Have you ever wished you could watch the news on the bathroom mirror while you get ready for work? Wave your hand to order a pizza from an irresistible commercial? Not only watch shows, but smell, feel, and taste them, too? Turn your TV viewing into an immersive experience that allows you to engage with characters outside of the storyline and see additional scenes based on your profile and preferences? Well, you might be able to do these things and more in the not-too-distant future.
Cisco Internet Business Solutions Group (IBSG) interviewed 50 TV experts and examined three industry drivers -- technology, consumer behavior, and business models -- to paint a picture of what the future of TV will look like. Our point of view offers the first holistic vision of the future across all key dimensions of the television industry and sheds new light on the likelihood and timing of innovation.
Today, I unveiled our predictions on what the future of television might look like during my keynote presentation at OTTCon -- a trade show that hosts executives from the most innovative technology, media, and entertainment companies including PayTV operators, content producers, consumer electronics manufacturers, media aggregators and service providers.
If you are a service provider, the title of this blog probably has you shaking your head. SPs know only too well that Internet video is costing them money because of the expense of maintaining an infrastructure capable of delivering high-quality online video. The good news is that there is a way to monetize that demanding video traffic.
In 10 to 15 years, Cisco Internet Business Solutions Group (IBSG) estimates that consumers will be watching Internet video as much as 50 percent of their video-watching time. Rather than panicking at the thought of supporting that magnitude of video traffic, SPs should be thinking about how to turn it into profits.
SPs have a strategic advantage over current content delivery network (CDN) providers; traditional CDN services allow content providers to bypass Internet congestion points, but do not allow them to bypass potential congestion points within the SP network that provides Internet access to consumers. CDN services delivered via the SP’s network are delivered by CDN caches placed much closer to the final viewer, reducing the probability of having congestion issues over the delivery path.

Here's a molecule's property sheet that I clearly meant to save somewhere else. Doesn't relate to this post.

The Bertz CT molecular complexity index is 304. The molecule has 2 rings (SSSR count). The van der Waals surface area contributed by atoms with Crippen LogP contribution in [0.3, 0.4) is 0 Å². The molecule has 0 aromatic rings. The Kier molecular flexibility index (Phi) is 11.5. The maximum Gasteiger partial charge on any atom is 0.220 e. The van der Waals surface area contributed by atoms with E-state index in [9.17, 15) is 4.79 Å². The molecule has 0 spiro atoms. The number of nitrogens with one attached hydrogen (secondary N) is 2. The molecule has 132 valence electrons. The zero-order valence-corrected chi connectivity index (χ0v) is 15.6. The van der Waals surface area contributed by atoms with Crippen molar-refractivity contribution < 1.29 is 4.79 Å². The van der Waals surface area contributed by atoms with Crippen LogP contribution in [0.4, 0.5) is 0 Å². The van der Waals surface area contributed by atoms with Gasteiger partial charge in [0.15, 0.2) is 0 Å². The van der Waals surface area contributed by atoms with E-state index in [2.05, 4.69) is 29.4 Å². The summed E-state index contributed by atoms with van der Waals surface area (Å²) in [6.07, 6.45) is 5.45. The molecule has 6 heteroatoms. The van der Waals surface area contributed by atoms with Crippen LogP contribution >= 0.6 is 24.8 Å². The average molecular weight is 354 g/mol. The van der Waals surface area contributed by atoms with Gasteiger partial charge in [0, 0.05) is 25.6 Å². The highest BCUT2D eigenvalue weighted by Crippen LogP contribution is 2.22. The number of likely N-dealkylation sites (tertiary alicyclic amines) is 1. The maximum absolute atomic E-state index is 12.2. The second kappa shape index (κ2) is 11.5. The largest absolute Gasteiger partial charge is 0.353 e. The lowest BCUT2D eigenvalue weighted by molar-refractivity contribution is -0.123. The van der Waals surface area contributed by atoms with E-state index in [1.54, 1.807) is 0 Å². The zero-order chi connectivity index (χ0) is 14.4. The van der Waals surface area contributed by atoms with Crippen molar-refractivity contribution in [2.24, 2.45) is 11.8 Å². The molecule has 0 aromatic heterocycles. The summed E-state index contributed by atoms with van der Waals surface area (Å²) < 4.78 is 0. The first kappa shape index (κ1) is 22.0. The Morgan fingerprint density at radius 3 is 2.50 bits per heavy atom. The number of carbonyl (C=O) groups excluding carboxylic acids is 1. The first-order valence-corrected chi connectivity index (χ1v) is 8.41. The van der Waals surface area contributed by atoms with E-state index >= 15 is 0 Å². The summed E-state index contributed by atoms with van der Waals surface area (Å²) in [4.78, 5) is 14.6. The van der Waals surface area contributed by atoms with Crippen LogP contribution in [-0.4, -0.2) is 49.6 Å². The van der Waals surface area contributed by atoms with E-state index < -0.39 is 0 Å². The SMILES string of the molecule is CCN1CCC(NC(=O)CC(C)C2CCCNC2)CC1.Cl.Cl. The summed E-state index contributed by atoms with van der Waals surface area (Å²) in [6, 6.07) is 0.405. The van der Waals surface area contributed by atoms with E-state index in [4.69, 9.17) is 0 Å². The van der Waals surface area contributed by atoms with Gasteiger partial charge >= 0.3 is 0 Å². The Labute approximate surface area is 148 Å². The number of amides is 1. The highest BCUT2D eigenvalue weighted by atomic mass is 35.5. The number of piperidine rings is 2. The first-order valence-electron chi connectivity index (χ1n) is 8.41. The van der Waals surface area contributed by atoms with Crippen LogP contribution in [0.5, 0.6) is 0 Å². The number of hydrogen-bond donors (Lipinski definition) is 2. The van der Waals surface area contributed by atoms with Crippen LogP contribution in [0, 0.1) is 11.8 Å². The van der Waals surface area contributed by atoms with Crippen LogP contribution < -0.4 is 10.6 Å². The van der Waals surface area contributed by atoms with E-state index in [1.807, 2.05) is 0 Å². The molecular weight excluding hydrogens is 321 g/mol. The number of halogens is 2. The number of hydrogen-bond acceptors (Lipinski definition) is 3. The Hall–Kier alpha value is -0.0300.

As many of you long time readers know there are few things that get me as excited as this data because:
While we read about point announcements here or new services there, this gives context to us all and allows us to look at the “forest” vs. just the “trees”.
Our customers really, really (is it overdoing it to say “really” again) like this data, which gives us an opportunity to showcase just one of the ways that we strive to be not just a vendor but a partner to them, and it’s always great to spend more time with them.
The data is the result of a great team that I am proud to be a part of as well as data feeds from not just third party industry analysts whose forecasts we incorporate, but also that of contributions of over 390,000 people worldwide feeding us their unique, primary data about their network experience directly from their devices.